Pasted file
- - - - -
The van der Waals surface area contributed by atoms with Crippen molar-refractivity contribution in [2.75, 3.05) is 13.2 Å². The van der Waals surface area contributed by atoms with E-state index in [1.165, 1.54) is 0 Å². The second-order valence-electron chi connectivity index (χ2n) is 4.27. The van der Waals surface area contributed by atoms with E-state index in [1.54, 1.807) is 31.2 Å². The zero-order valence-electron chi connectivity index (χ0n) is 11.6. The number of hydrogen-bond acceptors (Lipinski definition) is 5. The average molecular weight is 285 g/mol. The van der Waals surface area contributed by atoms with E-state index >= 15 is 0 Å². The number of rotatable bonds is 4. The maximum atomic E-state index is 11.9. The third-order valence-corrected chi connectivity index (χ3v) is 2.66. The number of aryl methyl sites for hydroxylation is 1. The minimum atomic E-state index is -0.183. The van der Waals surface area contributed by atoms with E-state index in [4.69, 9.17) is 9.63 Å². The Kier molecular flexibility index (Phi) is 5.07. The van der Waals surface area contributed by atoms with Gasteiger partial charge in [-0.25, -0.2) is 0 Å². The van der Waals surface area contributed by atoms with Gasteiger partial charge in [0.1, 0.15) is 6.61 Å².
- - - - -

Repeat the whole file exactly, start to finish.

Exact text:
The van der Waals surface area contributed by atoms with Crippen molar-refractivity contribution in [2.75, 3.05) is 13.2 Å². The van der Waals surface area contributed by atoms with E-state index in [1.165, 1.54) is 0 Å². The second-order valence-electron chi connectivity index (χ2n) is 4.27. The van der Waals surface area contributed by atoms with E-state index in [1.54, 1.807) is 31.2 Å². The zero-order valence-electron chi connectivity index (χ0n) is 11.6. The number of hydrogen-bond acceptors (Lipinski definition) is 5. The average molecular weight is 285 g/mol. The van der Waals surface area contributed by atoms with E-state index >= 15 is 0 Å². The number of rotatable bonds is 4. The maximum atomic E-state index is 11.9. The third-order valence-corrected chi connectivity index (χ3v) is 2.66. The number of aryl methyl sites for hydroxylation is 1. The minimum atomic E-state index is -0.183. The van der Waals surface area contributed by atoms with E-state index in [4.69, 9.17) is 9.63 Å². The Kier molecular flexibility index (Phi) is 5.07. The van der Waals surface area contributed by atoms with Gasteiger partial charge in [-0.25, -0.2) is 0 Å². The van der Waals surface area contributed by atoms with Gasteiger partial charge in [0.1, 0.15) is 6.61 Å².